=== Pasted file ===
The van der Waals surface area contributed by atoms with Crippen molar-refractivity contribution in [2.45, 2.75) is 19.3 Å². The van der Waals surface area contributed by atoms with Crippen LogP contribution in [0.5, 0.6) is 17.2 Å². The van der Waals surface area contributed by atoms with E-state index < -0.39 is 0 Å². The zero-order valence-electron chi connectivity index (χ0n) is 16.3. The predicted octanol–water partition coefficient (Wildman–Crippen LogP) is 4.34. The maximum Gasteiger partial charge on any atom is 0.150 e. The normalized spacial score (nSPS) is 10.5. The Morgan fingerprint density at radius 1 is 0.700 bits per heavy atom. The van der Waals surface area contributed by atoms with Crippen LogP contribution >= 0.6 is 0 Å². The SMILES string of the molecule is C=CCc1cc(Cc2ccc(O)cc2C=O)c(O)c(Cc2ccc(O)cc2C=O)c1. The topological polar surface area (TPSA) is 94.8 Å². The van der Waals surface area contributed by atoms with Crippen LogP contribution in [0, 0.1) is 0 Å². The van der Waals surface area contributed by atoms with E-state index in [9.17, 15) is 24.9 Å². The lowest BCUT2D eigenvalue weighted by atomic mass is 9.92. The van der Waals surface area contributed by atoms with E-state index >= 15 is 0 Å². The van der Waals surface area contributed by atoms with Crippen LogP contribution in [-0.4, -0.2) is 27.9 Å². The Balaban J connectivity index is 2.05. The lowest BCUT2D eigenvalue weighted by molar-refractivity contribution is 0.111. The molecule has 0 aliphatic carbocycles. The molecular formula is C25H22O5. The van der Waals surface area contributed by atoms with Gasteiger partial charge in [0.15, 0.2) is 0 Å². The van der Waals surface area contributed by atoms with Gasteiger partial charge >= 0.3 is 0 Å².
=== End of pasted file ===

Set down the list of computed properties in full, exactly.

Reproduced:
The van der Waals surface area contributed by atoms with Crippen molar-refractivity contribution in [2.45, 2.75) is 19.3 Å². The van der Waals surface area contributed by atoms with Crippen LogP contribution in [0.5, 0.6) is 17.2 Å². The van der Waals surface area contributed by atoms with E-state index < -0.39 is 0 Å². The zero-order valence-electron chi connectivity index (χ0n) is 16.3. The predicted octanol–water partition coefficient (Wildman–Crippen LogP) is 4.34. The maximum Gasteiger partial charge on any atom is 0.150 e. The normalized spacial score (nSPS) is 10.5. The Morgan fingerprint density at radius 1 is 0.700 bits per heavy atom. The van der Waals surface area contributed by atoms with Crippen LogP contribution >= 0.6 is 0 Å². The SMILES string of the molecule is C=CCc1cc(Cc2ccc(O)cc2C=O)c(O)c(Cc2ccc(O)cc2C=O)c1. The topological polar surface area (TPSA) is 94.8 Å². The van der Waals surface area contributed by atoms with Crippen LogP contribution in [0, 0.1) is 0 Å². The van der Waals surface area contributed by atoms with E-state index in [9.17, 15) is 24.9 Å². The lowest BCUT2D eigenvalue weighted by atomic mass is 9.92. The van der Waals surface area contributed by atoms with E-state index >= 15 is 0 Å². The van der Waals surface area contributed by atoms with Crippen LogP contribution in [-0.4, -0.2) is 27.9 Å². The Balaban J connectivity index is 2.05. The lowest BCUT2D eigenvalue weighted by molar-refractivity contribution is 0.111. The molecule has 0 aliphatic carbocycles. The molecular formula is C25H22O5. The van der Waals surface area contributed by atoms with Gasteiger partial charge in [0.15, 0.2) is 0 Å². The van der Waals surface area contributed by atoms with Gasteiger partial charge >= 0.3 is 0 Å².